by Meridith Levinson

How Do You Find Your Next Job?

Feb 27, 2008 3 mins

Would you rather get help from an executive recruiter, or would you rather work directly with the employer? What do you think is the best way to land your next job?

 IT executives usually land new roles through headhunters, but increasingly, employers are recruiting senior executives—in IT and other functions—on their own.

Sam Gordon, the director of Harvey Nash Executive Search’s CIO practice, says companies started searching directly for IT executives after the dot com crash in 2002, when the marketplace was flooded with talented professionals, which made hiring much easier. Gordon says companies continue this practice of “direct recruiting” today—and not just in IT. Gordon’s colleagues who recruit for other functions are witnessing the same trend.

Companies have two reasons to hire senior level executives on their own:

  1. It can be cheaper than retaining a search firm.
  2. To beef up their internal talent management and recruiting functions.

Clearly, direct recruiting is a threat to the executive search industry, but I’m wondering if it may be beneficial for IT executives. Would you rather answer an online job ad for a CIO-level position and apply for a position with a company directly, or would you rather work through an executive recruiter? Why? What are the advantages and disadvantages of each?

I’ve heard a number of CIOs complain about headhunters. They say executive recruiters don’t return their phone calls, aren’t as interested in networking as they claim to be, only serve as gatekeepers, and only pursue the same group of CIOs for placement. Yet executive recruiters can be an important ally for IT leaders seeking new jobs. Good ones carefully match candidates with opportunities, offer candidates sound advice on their resumes and interviewing techniques, advocate for the candidate and handle dicey salary negotiations.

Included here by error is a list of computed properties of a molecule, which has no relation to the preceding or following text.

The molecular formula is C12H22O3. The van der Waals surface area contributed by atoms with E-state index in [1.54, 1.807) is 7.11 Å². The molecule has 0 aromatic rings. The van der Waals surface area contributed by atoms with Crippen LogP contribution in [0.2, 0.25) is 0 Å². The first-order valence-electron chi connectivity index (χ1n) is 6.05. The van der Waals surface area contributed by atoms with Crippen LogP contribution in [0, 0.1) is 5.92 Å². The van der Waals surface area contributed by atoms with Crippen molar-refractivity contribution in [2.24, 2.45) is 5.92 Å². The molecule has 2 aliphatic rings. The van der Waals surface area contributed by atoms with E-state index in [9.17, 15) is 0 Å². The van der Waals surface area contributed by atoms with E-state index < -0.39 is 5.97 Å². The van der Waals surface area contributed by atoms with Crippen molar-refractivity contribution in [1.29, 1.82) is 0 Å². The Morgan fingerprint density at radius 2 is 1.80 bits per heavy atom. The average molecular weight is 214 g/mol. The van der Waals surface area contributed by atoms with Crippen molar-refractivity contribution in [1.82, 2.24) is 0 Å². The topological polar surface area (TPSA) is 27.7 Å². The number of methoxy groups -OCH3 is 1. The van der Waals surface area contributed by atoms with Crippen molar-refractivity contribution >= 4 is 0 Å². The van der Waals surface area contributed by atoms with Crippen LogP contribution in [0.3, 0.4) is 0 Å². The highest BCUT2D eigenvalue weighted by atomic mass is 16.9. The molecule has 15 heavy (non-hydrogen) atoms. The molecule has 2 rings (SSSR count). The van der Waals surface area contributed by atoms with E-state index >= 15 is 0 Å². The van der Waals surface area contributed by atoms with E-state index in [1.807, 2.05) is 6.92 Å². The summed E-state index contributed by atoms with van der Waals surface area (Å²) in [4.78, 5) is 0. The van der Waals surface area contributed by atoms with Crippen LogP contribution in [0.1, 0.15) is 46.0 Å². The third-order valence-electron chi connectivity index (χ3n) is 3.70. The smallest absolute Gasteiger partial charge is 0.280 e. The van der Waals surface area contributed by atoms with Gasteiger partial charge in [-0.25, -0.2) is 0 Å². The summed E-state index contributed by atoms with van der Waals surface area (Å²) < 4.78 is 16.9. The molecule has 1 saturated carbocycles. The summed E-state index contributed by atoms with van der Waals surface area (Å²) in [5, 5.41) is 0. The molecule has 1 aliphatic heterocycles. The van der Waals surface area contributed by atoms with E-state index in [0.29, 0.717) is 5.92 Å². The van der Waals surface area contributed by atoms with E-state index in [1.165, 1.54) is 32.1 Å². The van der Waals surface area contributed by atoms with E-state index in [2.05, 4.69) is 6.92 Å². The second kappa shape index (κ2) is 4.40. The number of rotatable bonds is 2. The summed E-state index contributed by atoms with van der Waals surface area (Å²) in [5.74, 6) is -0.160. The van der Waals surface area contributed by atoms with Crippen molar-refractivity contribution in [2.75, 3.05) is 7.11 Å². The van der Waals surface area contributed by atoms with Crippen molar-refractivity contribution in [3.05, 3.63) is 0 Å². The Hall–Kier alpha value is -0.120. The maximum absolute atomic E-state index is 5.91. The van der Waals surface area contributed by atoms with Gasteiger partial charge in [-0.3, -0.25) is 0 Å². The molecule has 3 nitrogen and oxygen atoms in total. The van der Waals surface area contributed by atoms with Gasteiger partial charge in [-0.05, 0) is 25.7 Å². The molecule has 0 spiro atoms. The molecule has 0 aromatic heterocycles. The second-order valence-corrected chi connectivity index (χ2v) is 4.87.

Would you want to negotiate your salary directly with the individual who was going to be your boss? Managing Editor Michael Goldberg likens the question to real estate: Would you rather hire a realtor to sell your house or put up “For Sale By Owner” signs?

There are advantages and disadvantages to both: If you negotiate directly with your boss and take a hard line on the negotiations, you risk looking like a prima donna and potentially alienating yourself from your manager as you start your new job. On the other hand, an executive recruiter who, like a realtor, doesn’t want to lose a commission may advise you to fold on tough negotiations when you feel like holding out for more.

Here’s another question to consider: Are you comfortable sending your resume to a company through an online portal? What if you never heard back from the company? You’re an IT executive, do you think you deserve to get some feedback on your application?

I’m interested in your answers to these many questions, so please share your comments below. Would you rather apply for a job directly or work through a recruiter? Which option do you think increases your chances of getting a job?

Thanks in advance for your feedback!